My research and my characters diverged, and for an uncomfortable week I watched them watching me from up there, in Portland, Oregon, stranded by this new information, until I gave the author’s dog whistle and signaled that, yes, they could come down to South America, if they liked.
What none of us had realized all this time was that the couch they carried was a particularly strange one. It was a willful thing – impossibly heavy unless you carried it in the direction that, presumably, it wanted to go. It caused those who sat on it to fall into a comatose sleep. It floated. So off they set with this naughty couch, slowly understanding that they had something special and dangerous, a relic from another time. Something, perhaps, from a culture that’d gone on developing and evolving untouched by outside influence, lost deep in the Andes, like a parallel universe. And the couch itself contained within it something so powerful and compelling that it had been pursued throughout history.
This was unfamiliar territory for me. I was down in Ecuador and slowly writing my characters toward me in their journey, and growing increasingly aware that I was writing a book that had started in reality which was moving to some sort of extra-reality. I had fancied myself a fellow who enjoys, but generally skirts around the idea of magic in a book. It was during this time that myself and a few friends took a trek deep into the Andes accompanied by a mule to a place the locals warned we’d be killed, a moonshining, smuggler’s village accessible only by a two day journey on foot. There were no roads, no electricity, no cultural invasion, and that separation from ‘civilization’ seemed to enable a special kind of reality there. It was a truly idyllic place, where fish were kept in water holes in your front yard, where weather seemed to crash in in every incarnation, all at once (the village elevation was 12,000 feet), where you kept hundred gallon barrels of moonshine in your bedroom and started off the day siphoning a plug or two. There was a healer. There was a deaf girl who’d invented her own signs to communicate with others in the village. There were sheep in the hills and the men spoke to their horses. Legend and history were inseparable.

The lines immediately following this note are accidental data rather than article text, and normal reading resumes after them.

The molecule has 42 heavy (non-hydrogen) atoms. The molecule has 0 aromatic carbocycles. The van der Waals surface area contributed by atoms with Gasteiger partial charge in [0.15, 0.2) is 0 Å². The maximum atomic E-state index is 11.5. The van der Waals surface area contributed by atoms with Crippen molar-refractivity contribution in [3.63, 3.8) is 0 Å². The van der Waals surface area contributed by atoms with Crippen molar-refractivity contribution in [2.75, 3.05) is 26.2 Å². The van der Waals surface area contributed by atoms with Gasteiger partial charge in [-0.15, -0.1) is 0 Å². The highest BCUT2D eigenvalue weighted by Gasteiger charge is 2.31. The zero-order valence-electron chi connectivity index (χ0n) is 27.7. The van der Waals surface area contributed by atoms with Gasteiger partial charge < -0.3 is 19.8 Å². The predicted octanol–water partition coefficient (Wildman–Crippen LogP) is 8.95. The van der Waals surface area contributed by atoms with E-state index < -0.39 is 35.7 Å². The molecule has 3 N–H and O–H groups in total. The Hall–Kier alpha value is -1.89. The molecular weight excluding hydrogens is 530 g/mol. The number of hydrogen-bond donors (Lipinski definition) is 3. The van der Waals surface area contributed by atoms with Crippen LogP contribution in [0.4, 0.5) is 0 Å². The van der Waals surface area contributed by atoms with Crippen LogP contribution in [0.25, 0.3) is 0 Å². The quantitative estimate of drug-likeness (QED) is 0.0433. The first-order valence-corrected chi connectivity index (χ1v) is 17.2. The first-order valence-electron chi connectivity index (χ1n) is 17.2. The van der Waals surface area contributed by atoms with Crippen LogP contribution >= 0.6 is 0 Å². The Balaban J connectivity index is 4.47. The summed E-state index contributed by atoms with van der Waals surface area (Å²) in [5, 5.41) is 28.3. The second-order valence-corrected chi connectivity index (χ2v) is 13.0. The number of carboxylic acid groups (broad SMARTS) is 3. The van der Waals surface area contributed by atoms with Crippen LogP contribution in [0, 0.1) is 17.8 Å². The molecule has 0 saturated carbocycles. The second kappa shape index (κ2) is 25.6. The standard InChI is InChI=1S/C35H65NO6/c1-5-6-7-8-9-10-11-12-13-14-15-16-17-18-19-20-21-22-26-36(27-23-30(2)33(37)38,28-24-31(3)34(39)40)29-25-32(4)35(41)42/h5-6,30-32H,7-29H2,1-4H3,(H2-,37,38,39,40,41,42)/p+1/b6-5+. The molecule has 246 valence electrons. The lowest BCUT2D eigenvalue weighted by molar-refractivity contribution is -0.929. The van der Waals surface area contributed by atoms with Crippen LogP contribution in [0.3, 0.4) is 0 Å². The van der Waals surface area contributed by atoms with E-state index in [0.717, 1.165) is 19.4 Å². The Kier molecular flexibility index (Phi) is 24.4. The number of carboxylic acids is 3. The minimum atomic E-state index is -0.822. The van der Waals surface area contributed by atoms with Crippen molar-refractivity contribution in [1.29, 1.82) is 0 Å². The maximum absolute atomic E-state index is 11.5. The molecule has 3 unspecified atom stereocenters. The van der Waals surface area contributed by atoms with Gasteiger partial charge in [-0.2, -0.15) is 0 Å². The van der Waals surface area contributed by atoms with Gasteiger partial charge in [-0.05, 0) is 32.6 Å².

It was here that I arrived at another ‘big idea’ – that myth is a word modern society makes up because the reality seems incomprehensible within a western-minded framework of civilization. Modern society essentially negates the possibility of the real story. Through this new lens I began to question all of history and mythology, trying to sort out the what ifs if certain parts were inverted.
It was through all of this that my characters walked, Thom, Tree and Erik. My main character, Thom, is a sensible, reasonable person. A computer programmer who believes in logic, and he chronicles his struggle with this transition from the realistic to the fantastical as they wind their way ever deeper into the mysteries of the couch. Tree is the opposite, a specimen from some other world thrust into a body and time he doesn’t ever quite seem to understand, so dominated by his own dreams they overlap into waking. And Erik, a failed con-man and an impulsive, accident-prone mouth-piece for their journey, has, unbeknownst to him, deep ties to where they’re going.